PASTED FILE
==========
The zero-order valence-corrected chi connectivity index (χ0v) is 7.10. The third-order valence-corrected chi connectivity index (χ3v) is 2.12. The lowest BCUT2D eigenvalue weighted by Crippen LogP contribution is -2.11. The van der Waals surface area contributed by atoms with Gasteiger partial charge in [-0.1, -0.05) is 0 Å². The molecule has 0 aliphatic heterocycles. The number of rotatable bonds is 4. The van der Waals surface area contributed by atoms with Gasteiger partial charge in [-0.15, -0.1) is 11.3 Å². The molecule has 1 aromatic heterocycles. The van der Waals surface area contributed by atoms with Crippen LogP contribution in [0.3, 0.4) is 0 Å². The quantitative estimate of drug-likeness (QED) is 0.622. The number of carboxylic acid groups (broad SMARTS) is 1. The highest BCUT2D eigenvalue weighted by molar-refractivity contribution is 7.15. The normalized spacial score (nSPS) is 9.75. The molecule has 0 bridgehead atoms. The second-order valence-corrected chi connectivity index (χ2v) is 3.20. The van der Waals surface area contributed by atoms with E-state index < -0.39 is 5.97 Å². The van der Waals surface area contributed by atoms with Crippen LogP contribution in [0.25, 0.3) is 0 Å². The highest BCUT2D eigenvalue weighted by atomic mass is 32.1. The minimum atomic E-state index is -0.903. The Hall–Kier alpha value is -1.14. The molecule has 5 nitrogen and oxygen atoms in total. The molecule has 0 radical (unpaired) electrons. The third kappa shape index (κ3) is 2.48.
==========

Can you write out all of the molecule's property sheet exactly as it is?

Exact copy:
The zero-order valence-corrected chi connectivity index (χ0v) is 7.10. The third-order valence-corrected chi connectivity index (χ3v) is 2.12. The lowest BCUT2D eigenvalue weighted by Crippen LogP contribution is -2.11. The van der Waals surface area contributed by atoms with Gasteiger partial charge in [-0.1, -0.05) is 0 Å². The molecule has 0 aliphatic heterocycles. The number of rotatable bonds is 4. The van der Waals surface area contributed by atoms with Gasteiger partial charge in [-0.15, -0.1) is 11.3 Å². The molecule has 1 aromatic heterocycles. The van der Waals surface area contributed by atoms with Crippen LogP contribution in [0.3, 0.4) is 0 Å². The quantitative estimate of drug-likeness (QED) is 0.622. The number of carboxylic acid groups (broad SMARTS) is 1. The highest BCUT2D eigenvalue weighted by molar-refractivity contribution is 7.15. The normalized spacial score (nSPS) is 9.75. The molecule has 0 bridgehead atoms. The second-order valence-corrected chi connectivity index (χ2v) is 3.20. The van der Waals surface area contributed by atoms with E-state index < -0.39 is 5.97 Å². The van der Waals surface area contributed by atoms with Crippen LogP contribution in [0.25, 0.3) is 0 Å². The highest BCUT2D eigenvalue weighted by atomic mass is 32.1. The minimum atomic E-state index is -0.903. The Hall–Kier alpha value is -1.14. The molecule has 5 nitrogen and oxygen atoms in total. The molecule has 0 radical (unpaired) electrons. The third kappa shape index (κ3) is 2.48.